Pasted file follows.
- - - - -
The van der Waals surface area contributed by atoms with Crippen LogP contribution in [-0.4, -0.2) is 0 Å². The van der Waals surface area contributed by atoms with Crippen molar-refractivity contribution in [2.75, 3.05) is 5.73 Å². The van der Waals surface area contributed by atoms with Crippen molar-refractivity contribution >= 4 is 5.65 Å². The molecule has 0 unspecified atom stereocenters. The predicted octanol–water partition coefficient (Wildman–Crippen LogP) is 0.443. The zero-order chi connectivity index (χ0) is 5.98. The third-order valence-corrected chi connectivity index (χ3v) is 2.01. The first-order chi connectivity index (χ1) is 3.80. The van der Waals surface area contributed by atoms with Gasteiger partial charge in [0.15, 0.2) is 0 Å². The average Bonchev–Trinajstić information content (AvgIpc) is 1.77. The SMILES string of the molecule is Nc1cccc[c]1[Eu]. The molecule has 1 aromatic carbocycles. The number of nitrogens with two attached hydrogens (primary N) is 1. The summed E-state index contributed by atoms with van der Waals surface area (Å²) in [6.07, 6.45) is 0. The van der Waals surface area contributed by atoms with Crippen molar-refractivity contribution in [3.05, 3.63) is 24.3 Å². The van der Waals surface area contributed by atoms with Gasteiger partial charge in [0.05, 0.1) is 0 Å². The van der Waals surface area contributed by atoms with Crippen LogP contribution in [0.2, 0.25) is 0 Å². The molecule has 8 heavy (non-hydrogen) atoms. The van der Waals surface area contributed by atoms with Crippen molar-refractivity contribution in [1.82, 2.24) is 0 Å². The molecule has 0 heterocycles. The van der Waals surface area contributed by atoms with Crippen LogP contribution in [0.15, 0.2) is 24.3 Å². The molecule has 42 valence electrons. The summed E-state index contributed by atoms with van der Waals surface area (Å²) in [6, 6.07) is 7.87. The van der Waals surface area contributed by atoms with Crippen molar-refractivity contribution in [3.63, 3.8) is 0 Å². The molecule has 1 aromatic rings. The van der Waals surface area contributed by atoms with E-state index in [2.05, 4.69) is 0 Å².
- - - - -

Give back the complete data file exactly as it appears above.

The van der Waals surface area contributed by atoms with Crippen LogP contribution in [-0.4, -0.2) is 0 Å². The van der Waals surface area contributed by atoms with Crippen molar-refractivity contribution in [2.75, 3.05) is 5.73 Å². The van der Waals surface area contributed by atoms with Crippen molar-refractivity contribution >= 4 is 5.65 Å². The molecule has 0 unspecified atom stereocenters. The predicted octanol–water partition coefficient (Wildman–Crippen LogP) is 0.443. The zero-order chi connectivity index (χ0) is 5.98. The third-order valence-corrected chi connectivity index (χ3v) is 2.01. The first-order chi connectivity index (χ1) is 3.80. The van der Waals surface area contributed by atoms with Gasteiger partial charge in [0.15, 0.2) is 0 Å². The average Bonchev–Trinajstić information content (AvgIpc) is 1.77. The SMILES string of the molecule is Nc1cccc[c]1[Eu]. The molecule has 1 aromatic carbocycles. The number of nitrogens with two attached hydrogens (primary N) is 1. The summed E-state index contributed by atoms with van der Waals surface area (Å²) in [6.07, 6.45) is 0. The van der Waals surface area contributed by atoms with Crippen molar-refractivity contribution in [3.05, 3.63) is 24.3 Å². The van der Waals surface area contributed by atoms with Gasteiger partial charge in [0.05, 0.1) is 0 Å². The van der Waals surface area contributed by atoms with Crippen LogP contribution in [0.2, 0.25) is 0 Å². The molecule has 8 heavy (non-hydrogen) atoms. The van der Waals surface area contributed by atoms with Crippen molar-refractivity contribution in [1.82, 2.24) is 0 Å². The molecule has 0 heterocycles. The van der Waals surface area contributed by atoms with Crippen LogP contribution in [0.15, 0.2) is 24.3 Å². The molecule has 42 valence electrons. The summed E-state index contributed by atoms with van der Waals surface area (Å²) in [6, 6.07) is 7.87. The van der Waals surface area contributed by atoms with Crippen molar-refractivity contribution in [3.63, 3.8) is 0 Å². The molecule has 1 aromatic rings. The van der Waals surface area contributed by atoms with E-state index in [2.05, 4.69) is 0 Å².